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well in tracing their origin. Further investigations will discover more facts, undoubtedly; but I have rarely been able to track them in the ascending line, beyond Hartford, or the old towns of Connecticut. We may rest assured, however, that they had an antiquity, and a very hoary one too. I have not consulted books of heraldry, partly, if you please, because I expected to make no discoveries in that quarter. I do not suppose the ancestors of the Judds, the Hickoxes, the Bronsons and the Weltons ever ‘bore arms;' and if the fact were otherwise, it would not make an unworthy descendant respectable. It would not save him from the pillory, or the halter. Those who are ambitious for coats of arms, may find them in New York, on sale, cheaper than broadcloth.”—pp. 129, 130.
“In the course of the summer of 1678, a few houses were erected on the newly selected site for the village. They were constructed of logs, after the fashion of the new settlements of the present day, with the naked ground, or in some cases, if the soil was wet, or the occupants were persons of taste and substance, with split logs, for a floor. They were 'good and substantial dwellings,' doubtless, (“mantion houses,' they were sometimes called,) ' at least eighteen feet in length and sixteen feet wide, and nine foot between joynts with a good chimly' of stone and clay mortar, according to the requirements of the subscribed articles ; but they were not what, at this day, would be called fashionable. They might have been picturesque, provided the spectator stood far enough off. We shall be obliged to guess how they were furnished; but I risk nothing in saying that they contained no tapestry, carpeting, or lace curtains. They in fact were designed for shelter, not ornament. According to tradition, there were, at a later period, forty of these rude log-houses, standing at one time, in the town center.”—p. 17.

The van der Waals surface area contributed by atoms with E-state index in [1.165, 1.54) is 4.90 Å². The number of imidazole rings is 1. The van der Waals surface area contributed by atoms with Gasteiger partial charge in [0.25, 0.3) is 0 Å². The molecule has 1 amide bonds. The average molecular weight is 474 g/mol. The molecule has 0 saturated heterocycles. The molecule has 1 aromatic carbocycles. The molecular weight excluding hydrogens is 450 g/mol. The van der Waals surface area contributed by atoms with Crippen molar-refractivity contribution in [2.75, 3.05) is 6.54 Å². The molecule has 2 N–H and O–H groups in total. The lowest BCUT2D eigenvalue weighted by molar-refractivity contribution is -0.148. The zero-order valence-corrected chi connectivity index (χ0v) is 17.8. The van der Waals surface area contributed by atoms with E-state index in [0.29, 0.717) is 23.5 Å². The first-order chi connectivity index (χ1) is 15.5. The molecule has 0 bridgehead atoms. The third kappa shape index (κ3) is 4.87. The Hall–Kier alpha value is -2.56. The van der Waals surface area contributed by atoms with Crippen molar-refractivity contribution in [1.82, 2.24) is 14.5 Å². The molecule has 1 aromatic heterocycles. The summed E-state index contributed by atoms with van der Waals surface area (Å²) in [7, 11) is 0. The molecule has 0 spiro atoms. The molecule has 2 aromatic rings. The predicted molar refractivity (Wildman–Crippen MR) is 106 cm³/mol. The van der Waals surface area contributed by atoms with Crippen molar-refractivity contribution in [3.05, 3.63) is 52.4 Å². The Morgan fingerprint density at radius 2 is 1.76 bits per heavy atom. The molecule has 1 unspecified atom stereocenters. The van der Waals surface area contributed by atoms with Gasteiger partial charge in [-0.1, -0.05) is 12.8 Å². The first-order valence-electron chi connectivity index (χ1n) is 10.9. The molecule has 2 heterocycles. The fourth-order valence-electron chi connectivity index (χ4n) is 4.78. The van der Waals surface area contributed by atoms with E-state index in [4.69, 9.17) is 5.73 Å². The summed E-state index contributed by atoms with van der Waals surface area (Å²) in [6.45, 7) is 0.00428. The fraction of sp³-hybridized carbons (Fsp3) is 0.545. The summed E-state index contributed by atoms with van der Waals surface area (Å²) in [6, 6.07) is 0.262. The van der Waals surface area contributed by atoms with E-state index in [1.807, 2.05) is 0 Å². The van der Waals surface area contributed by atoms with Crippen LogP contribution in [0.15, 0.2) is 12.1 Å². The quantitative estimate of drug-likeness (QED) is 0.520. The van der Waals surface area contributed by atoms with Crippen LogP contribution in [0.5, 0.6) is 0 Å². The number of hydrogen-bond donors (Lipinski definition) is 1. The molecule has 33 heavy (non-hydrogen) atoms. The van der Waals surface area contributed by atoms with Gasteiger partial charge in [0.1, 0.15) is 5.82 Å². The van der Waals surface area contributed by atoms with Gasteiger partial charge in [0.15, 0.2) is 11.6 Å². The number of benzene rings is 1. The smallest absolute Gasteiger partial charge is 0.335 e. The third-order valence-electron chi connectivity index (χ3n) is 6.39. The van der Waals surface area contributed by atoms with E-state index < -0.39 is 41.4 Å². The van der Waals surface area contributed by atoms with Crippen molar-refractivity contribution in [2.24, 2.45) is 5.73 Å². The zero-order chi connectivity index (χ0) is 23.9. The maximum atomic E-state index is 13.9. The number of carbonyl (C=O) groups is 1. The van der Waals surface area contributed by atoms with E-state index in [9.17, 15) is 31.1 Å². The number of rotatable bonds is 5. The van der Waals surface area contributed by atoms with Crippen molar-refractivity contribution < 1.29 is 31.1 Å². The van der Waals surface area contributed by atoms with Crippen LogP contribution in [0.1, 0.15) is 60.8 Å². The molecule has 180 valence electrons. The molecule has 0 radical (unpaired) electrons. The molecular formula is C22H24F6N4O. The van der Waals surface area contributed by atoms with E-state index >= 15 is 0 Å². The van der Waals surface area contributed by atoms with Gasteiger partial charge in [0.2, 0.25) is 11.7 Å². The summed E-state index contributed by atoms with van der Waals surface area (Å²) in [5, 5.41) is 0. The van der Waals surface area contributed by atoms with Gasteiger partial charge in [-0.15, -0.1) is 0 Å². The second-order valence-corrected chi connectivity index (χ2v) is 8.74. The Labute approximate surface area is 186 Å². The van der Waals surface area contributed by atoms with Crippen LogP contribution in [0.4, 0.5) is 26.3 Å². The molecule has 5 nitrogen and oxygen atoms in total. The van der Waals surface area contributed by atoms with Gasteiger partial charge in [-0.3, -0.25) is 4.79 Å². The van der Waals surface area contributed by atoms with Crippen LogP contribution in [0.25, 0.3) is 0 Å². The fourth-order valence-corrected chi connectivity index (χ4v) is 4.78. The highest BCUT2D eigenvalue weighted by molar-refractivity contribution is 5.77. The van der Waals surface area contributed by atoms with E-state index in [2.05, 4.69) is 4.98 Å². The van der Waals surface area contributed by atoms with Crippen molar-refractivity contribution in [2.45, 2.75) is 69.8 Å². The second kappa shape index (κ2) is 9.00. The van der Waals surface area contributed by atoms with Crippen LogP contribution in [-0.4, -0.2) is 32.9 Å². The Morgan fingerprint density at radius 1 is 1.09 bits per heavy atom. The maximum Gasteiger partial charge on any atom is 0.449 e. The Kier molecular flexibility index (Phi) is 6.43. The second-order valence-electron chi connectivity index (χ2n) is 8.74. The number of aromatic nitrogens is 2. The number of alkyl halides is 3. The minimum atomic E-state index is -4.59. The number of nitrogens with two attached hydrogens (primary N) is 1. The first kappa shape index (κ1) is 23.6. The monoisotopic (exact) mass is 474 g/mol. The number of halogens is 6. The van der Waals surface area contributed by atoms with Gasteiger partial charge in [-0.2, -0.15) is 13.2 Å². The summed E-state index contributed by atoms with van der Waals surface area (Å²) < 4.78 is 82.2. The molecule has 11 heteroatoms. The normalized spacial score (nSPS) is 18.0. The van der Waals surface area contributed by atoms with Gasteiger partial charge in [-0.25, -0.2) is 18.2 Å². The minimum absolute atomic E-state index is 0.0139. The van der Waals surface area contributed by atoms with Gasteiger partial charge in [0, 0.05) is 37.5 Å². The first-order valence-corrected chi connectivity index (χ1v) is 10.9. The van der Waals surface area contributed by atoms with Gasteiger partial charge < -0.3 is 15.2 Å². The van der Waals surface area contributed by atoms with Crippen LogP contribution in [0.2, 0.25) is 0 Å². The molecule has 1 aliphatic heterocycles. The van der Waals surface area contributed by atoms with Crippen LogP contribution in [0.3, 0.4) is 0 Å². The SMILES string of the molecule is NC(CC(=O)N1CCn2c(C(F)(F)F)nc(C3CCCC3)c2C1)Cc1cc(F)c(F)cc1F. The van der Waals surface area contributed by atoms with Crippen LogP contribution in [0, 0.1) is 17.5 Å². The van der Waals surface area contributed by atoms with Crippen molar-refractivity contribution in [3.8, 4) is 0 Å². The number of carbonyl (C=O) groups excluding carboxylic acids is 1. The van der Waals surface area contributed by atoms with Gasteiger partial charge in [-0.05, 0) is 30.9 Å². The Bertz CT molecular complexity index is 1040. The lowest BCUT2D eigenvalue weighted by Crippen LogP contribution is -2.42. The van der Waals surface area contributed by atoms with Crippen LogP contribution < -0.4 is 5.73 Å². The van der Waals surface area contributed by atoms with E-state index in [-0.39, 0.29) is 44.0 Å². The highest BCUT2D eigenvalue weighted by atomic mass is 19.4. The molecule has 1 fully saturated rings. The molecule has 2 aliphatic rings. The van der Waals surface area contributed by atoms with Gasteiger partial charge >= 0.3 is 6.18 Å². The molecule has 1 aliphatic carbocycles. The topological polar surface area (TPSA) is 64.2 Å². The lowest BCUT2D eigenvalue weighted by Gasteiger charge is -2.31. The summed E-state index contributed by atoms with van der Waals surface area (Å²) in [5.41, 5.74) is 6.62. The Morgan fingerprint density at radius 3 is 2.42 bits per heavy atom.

We do not intend to follow the course of the history. The details, all, have their value. No one can thoroughly understand our history as a nation who has not first mastered the history of at least some one individual town.
Dr. Bronson deserves the thanks of the public for furnishing so full, and, so far as we can judge, so accurate a work.
The appendix is particularly valuable. It contains biographical sketches of many of the celebrated men who have been born in the town. Among them are the names of such men as John Trumbull, the author of " McFingal;" Junius Sinith, so distinguished in the cause of Transatlantic Steam Navigation ; Prof. Matthew Rice Dutton of Yale College ; Ex-Governor Dutton of Connecticut; Rev. Samuel Hopkins, D. D.; Judge Bronson, and others scarcely less distinguished.